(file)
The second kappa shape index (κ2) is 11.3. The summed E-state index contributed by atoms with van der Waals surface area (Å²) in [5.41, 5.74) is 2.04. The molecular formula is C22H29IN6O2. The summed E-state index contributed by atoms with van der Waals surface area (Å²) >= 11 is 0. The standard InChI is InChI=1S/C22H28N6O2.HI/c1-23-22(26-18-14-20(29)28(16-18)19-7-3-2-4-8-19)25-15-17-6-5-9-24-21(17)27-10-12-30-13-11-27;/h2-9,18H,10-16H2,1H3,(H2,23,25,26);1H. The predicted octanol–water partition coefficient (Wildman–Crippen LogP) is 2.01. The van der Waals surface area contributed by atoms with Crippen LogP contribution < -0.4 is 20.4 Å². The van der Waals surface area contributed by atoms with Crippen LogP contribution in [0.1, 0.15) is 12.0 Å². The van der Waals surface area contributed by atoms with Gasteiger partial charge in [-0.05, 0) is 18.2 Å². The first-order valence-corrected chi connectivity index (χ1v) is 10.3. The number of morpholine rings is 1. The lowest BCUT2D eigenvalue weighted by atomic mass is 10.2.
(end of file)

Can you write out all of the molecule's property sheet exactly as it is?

The second kappa shape index (κ2) is 11.3. The summed E-state index contributed by atoms with van der Waals surface area (Å²) in [5.41, 5.74) is 2.04. The molecular formula is C22H29IN6O2. The summed E-state index contributed by atoms with van der Waals surface area (Å²) >= 11 is 0. The standard InChI is InChI=1S/C22H28N6O2.HI/c1-23-22(26-18-14-20(29)28(16-18)19-7-3-2-4-8-19)25-15-17-6-5-9-24-21(17)27-10-12-30-13-11-27;/h2-9,18H,10-16H2,1H3,(H2,23,25,26);1H. The predicted octanol–water partition coefficient (Wildman–Crippen LogP) is 2.01. The van der Waals surface area contributed by atoms with Crippen LogP contribution < -0.4 is 20.4 Å². The van der Waals surface area contributed by atoms with Crippen LogP contribution in [0.1, 0.15) is 12.0 Å². The van der Waals surface area contributed by atoms with Gasteiger partial charge in [-0.05, 0) is 18.2 Å². The first-order valence-corrected chi connectivity index (χ1v) is 10.3. The number of morpholine rings is 1. The lowest BCUT2D eigenvalue weighted by atomic mass is 10.2.